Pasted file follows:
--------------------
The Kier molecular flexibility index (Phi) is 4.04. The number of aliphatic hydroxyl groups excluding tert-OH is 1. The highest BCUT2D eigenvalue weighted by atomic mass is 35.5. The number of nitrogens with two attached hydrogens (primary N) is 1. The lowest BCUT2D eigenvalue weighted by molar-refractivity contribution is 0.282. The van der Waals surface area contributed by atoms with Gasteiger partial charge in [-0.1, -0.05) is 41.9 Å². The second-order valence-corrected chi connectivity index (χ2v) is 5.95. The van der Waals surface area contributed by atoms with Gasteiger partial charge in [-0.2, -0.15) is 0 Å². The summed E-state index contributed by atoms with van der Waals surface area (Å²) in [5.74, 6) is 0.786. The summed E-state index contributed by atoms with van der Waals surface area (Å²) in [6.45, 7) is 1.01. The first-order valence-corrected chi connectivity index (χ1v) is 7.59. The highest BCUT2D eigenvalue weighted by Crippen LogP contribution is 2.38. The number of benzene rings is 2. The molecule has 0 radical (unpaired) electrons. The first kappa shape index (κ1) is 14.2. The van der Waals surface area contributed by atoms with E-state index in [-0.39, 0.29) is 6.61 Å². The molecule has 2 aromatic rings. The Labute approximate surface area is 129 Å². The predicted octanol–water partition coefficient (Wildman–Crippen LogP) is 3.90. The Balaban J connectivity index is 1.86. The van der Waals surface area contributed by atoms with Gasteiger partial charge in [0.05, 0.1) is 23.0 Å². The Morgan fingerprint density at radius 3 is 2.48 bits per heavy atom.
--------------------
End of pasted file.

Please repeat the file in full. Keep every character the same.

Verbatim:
The Kier molecular flexibility index (Phi) is 4.04. The number of aliphatic hydroxyl groups excluding tert-OH is 1. The highest BCUT2D eigenvalue weighted by atomic mass is 35.5. The number of nitrogens with two attached hydrogens (primary N) is 1. The lowest BCUT2D eigenvalue weighted by molar-refractivity contribution is 0.282. The van der Waals surface area contributed by atoms with Gasteiger partial charge in [-0.1, -0.05) is 41.9 Å². The second-order valence-corrected chi connectivity index (χ2v) is 5.95. The van der Waals surface area contributed by atoms with Gasteiger partial charge in [-0.2, -0.15) is 0 Å². The summed E-state index contributed by atoms with van der Waals surface area (Å²) in [5.74, 6) is 0.786. The summed E-state index contributed by atoms with van der Waals surface area (Å²) in [6.45, 7) is 1.01. The first-order valence-corrected chi connectivity index (χ1v) is 7.59. The highest BCUT2D eigenvalue weighted by Crippen LogP contribution is 2.38. The number of benzene rings is 2. The molecule has 0 radical (unpaired) electrons. The first kappa shape index (κ1) is 14.2. The van der Waals surface area contributed by atoms with E-state index in [-0.39, 0.29) is 6.61 Å². The molecule has 2 aromatic rings. The Labute approximate surface area is 129 Å². The predicted octanol–water partition coefficient (Wildman–Crippen LogP) is 3.90. The Balaban J connectivity index is 1.86. The van der Waals surface area contributed by atoms with Gasteiger partial charge in [0.05, 0.1) is 23.0 Å². The Morgan fingerprint density at radius 3 is 2.48 bits per heavy atom.